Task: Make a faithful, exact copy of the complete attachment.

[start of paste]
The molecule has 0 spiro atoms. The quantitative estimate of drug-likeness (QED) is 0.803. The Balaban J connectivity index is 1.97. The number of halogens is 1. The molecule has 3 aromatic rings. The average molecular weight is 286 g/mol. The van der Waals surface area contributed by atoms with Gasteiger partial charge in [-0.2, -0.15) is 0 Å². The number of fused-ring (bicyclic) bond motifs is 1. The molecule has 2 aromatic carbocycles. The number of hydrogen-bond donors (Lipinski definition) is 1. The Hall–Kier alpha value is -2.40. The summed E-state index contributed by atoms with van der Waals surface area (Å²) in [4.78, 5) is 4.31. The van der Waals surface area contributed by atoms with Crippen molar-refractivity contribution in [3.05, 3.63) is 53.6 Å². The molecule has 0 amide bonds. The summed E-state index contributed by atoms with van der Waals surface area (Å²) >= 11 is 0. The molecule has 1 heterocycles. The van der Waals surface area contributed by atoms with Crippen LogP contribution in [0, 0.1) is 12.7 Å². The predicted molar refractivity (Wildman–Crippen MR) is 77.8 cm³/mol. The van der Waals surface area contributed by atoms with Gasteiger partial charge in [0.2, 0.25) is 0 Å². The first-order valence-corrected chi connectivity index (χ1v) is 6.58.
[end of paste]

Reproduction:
The molecule has 0 spiro atoms. The quantitative estimate of drug-likeness (QED) is 0.803. The Balaban J connectivity index is 1.97. The number of halogens is 1. The molecule has 3 aromatic rings. The average molecular weight is 286 g/mol. The van der Waals surface area contributed by atoms with Gasteiger partial charge in [-0.2, -0.15) is 0 Å². The number of fused-ring (bicyclic) bond motifs is 1. The molecule has 2 aromatic carbocycles. The number of hydrogen-bond donors (Lipinski definition) is 1. The Hall–Kier alpha value is -2.40. The summed E-state index contributed by atoms with van der Waals surface area (Å²) in [4.78, 5) is 4.31. The van der Waals surface area contributed by atoms with Crippen molar-refractivity contribution in [3.05, 3.63) is 53.6 Å². The molecule has 0 amide bonds. The summed E-state index contributed by atoms with van der Waals surface area (Å²) >= 11 is 0. The molecule has 1 heterocycles. The van der Waals surface area contributed by atoms with Crippen LogP contribution in [0, 0.1) is 12.7 Å². The predicted molar refractivity (Wildman–Crippen MR) is 77.8 cm³/mol. The van der Waals surface area contributed by atoms with Gasteiger partial charge in [0.2, 0.25) is 0 Å². The first-order valence-corrected chi connectivity index (χ1v) is 6.58.